Music: Is There a Maestro in the Wings?
Whatever the reason, the post was immediately offered to a 36-year-old ex-movie matinee fiddler named Eugene Ormandy. Ormandy, who had accidentally fallen into his profession when the matinee conductor fell ill, had most recently held the post of conductor for the Minneapolis Sym,phony. Unlike Stokowski, he quickly fell into step as the darling of the Women’s Committees, scheduled more of the classics, and made his peace with the orchestra players (this was before the era of ironclad union contracts, and Stokie was unpopular because a musician never knew when he would be fired).
To Ormandy’s everlasting credit, he too concentrated on orchestra-building, and was responsible for continuing the excellent audition quality which has kept the Philadelphia Orchestra’s standards so high. But he had neither the brilliance nor the showmanship of a Stokowski. Ormandy is an excellent conductor and musical director, but very few would venture to place him as one of the giants of the podium. And while he is well respected by most musicians, he is not particularly liked.
THE FIRST QUESTION to be asked is, will Ormandy voluntarily step down in the near future? Most observers are unanimous in the answer: no. Maestro is now in excellent health, and he reportedly enjoys the great power and prestige that his position brings him. Not to mention the estimated quarter-of-a-million annual salary, bonus and royalties he pulls in. (The Orchestra board of directors has a policy of offering Ormandy more money than the next highest-paid conductor in America, just for prestige’s sake.) Unless he suffers a radical deterioration in health, Ormandy will remain on the podium until he’s forcibly removed.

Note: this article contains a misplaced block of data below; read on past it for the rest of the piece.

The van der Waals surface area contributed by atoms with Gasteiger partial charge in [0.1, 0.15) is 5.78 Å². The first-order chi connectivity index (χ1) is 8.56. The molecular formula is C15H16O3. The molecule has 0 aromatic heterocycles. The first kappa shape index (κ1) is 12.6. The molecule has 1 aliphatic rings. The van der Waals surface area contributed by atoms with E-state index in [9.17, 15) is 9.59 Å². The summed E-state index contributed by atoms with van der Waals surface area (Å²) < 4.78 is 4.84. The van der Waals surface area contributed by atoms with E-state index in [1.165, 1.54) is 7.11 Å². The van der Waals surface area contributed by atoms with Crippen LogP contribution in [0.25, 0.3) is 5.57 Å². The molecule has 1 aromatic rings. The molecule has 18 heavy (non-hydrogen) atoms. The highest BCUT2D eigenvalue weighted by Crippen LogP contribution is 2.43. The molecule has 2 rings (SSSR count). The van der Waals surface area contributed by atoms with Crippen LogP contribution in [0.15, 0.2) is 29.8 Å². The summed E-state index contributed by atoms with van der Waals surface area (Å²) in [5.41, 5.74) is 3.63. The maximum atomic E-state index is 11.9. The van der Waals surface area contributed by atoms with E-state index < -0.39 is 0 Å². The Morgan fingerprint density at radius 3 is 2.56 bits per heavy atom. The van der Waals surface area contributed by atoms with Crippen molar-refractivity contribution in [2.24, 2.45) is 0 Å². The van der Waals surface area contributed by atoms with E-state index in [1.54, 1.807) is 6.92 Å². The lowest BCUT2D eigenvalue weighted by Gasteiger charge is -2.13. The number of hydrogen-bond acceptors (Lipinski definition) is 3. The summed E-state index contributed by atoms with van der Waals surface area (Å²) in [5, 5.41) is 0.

Taking into account his age, however, one cannot help asking just who might be around to succeed him if the unthinkable should ever happen. The first person who springs to mind is William Smith, the Orchestra’s sophisticated assistant conductor. Bill Smith, a local boy made good, has held his post as number two for many years, but is not likely ever to fill Ormandy’s shoes. Assistant conductors, like sea captains and vice presidents, are very rarely promoted; it’s a lifetime position unless thev move on to another orchestra (the only exception that springs to mind is Leonard Bernstein).
Board member Henry McIlhenny’s selection committee is likely to pass over Smith for yet another reason: his name. As one board member confidentially confided, "Who ever heard of a conductor with the name Bill Smith? It just doesn’t have any magic or charisma to it, and that’s a terrible disadvantage." Another board member remarked that the Orchestra just doesn’t have that extra special quality — brilliance — under Smith that it does under Ormandy. "Ormandy seems to be able to get an extra lift from the Orchestra, and Smith doesn’t." Other people, of course, think that Smith is every bit as good as Ormandy.